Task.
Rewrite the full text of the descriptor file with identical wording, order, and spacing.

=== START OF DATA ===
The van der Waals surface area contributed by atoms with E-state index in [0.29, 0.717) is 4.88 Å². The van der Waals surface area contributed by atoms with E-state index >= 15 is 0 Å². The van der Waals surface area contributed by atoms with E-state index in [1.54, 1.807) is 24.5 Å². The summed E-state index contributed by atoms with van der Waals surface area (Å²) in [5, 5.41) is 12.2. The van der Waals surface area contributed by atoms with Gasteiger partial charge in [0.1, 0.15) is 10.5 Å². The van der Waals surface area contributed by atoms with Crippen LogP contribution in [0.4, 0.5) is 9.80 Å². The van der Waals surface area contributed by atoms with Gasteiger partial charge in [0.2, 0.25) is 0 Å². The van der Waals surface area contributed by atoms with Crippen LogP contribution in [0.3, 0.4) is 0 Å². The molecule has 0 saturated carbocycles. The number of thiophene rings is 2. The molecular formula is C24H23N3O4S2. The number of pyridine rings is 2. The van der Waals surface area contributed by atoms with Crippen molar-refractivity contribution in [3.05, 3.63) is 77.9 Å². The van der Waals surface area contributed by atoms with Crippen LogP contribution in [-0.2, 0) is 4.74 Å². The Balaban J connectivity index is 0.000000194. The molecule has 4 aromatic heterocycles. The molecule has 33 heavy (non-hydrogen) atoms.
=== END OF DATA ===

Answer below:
The van der Waals surface area contributed by atoms with E-state index in [0.29, 0.717) is 4.88 Å². The van der Waals surface area contributed by atoms with E-state index >= 15 is 0 Å². The van der Waals surface area contributed by atoms with E-state index in [1.54, 1.807) is 24.5 Å². The summed E-state index contributed by atoms with van der Waals surface area (Å²) in [5, 5.41) is 12.2. The van der Waals surface area contributed by atoms with Gasteiger partial charge in [0.1, 0.15) is 10.5 Å². The van der Waals surface area contributed by atoms with Crippen LogP contribution in [0.4, 0.5) is 9.80 Å². The van der Waals surface area contributed by atoms with Gasteiger partial charge in [0.2, 0.25) is 0 Å². The van der Waals surface area contributed by atoms with Crippen LogP contribution in [0.3, 0.4) is 0 Å². The molecule has 0 saturated carbocycles. The number of thiophene rings is 2. The molecular formula is C24H23N3O4S2. The number of pyridine rings is 2. The van der Waals surface area contributed by atoms with Crippen molar-refractivity contribution in [3.05, 3.63) is 77.9 Å². The van der Waals surface area contributed by atoms with Crippen LogP contribution in [-0.2, 0) is 4.74 Å². The Balaban J connectivity index is 0.000000194. The molecule has 4 aromatic heterocycles. The molecule has 33 heavy (non-hydrogen) atoms.